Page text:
Anne here, and today it's my pleasure to welcome Emily Larkin to the Word Wenches.
I first met Emily at a romance writers' conference in Australia — she's a New Zealander, and she was writing Regency Historical romance (under the name of Emily May for Harlequin Historicals) so of course, because I'm always interested in new Regency writers, I read her first book. And immediately bought the next two.
She's the kind of Regency writer who Gets Things Right — I suspect she was raised on Georgette Heyer. She also writes darker fantasy novels as Emily Gee — in fact in 2008 her book, Thief With No Shadow finalled in two sections of the RITA — Best First Book and Best Mainstream with Romantic Elements — as well as being shortlisted for the prestigious Sir Julius Vogel award (NZ). And since I also read fantasy, I bought and thoroughly enjoyed those books, too.
But today, she's here as Emily Larkin, and is launching a new series combining Regency with a touch of magic. I've read the first one and it's a cracker of a tale — a Cinderella with a twist story. (Photo © 2016 Tim Cuff)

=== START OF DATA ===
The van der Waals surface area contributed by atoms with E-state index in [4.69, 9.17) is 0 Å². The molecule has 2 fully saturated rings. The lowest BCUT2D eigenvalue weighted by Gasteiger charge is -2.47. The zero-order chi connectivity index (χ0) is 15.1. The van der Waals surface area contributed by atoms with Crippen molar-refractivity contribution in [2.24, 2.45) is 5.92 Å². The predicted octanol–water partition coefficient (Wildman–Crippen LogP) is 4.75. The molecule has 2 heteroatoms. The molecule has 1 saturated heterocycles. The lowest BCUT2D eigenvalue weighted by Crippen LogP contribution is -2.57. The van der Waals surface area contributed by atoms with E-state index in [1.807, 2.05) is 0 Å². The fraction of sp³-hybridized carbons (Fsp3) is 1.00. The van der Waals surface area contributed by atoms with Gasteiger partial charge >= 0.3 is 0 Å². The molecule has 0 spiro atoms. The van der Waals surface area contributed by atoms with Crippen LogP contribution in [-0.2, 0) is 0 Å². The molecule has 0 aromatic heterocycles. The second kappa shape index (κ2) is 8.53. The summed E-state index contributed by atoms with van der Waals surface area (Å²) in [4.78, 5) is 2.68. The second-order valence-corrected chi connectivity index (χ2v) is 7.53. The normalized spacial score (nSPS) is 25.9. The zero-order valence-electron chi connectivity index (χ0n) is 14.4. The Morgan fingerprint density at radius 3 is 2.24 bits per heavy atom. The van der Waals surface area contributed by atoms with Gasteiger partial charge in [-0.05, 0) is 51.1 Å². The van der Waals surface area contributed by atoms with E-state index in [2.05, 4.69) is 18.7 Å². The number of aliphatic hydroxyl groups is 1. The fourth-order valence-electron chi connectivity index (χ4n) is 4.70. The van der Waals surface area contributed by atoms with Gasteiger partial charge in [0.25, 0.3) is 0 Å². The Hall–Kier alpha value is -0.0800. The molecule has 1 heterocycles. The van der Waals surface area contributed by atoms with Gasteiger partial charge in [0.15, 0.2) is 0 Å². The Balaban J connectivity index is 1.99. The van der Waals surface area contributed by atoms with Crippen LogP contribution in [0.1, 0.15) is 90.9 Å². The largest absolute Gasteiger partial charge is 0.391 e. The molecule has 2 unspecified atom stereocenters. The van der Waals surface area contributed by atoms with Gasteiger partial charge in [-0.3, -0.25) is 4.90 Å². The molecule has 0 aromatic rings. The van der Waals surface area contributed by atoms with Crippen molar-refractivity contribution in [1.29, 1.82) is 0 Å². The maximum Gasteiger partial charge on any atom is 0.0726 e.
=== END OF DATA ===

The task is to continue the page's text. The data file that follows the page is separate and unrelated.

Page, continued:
Anne: Emily, tell us about Unmasking Miss Appleby.
Emily: Hi Anne! Thanks for the intro. I was indeed raised on Georgette Heyer, and I do try very hard to Get Things Right! I’m so glad you enjoyed Unmasking Miss Appleby. ☺ It’s the book I’ve been wanting to write for years. It takes everything that I love about writing Regency romances and adds a little bit of what I like about writing fantasy novels. It’s Jane Austen plus a dash of magic, and was a lot of fun to write.
Here’s the blurb: On her 25th birthday, Charlotte Appleby receives a most unusual gift from the Faerie godmother she never knew she had: the ability to change shape.
Penniless and orphaned, she sets off for London to make her fortune as a man. But a position as secretary to Lord Cosgrove proves unexpectedly challenging. Someone is trying to destroy Cosgrove and his life is increasingly in jeopardy.
As Charlotte plunges into London’s backstreets and brothels at Cosgrove’s side, hunting his persecutor, she finds herself fighting for her life—and falling in love…
Anne: Historical readers are used to the "chick-in-pants" story — but this is a very different take on it. Care to explain?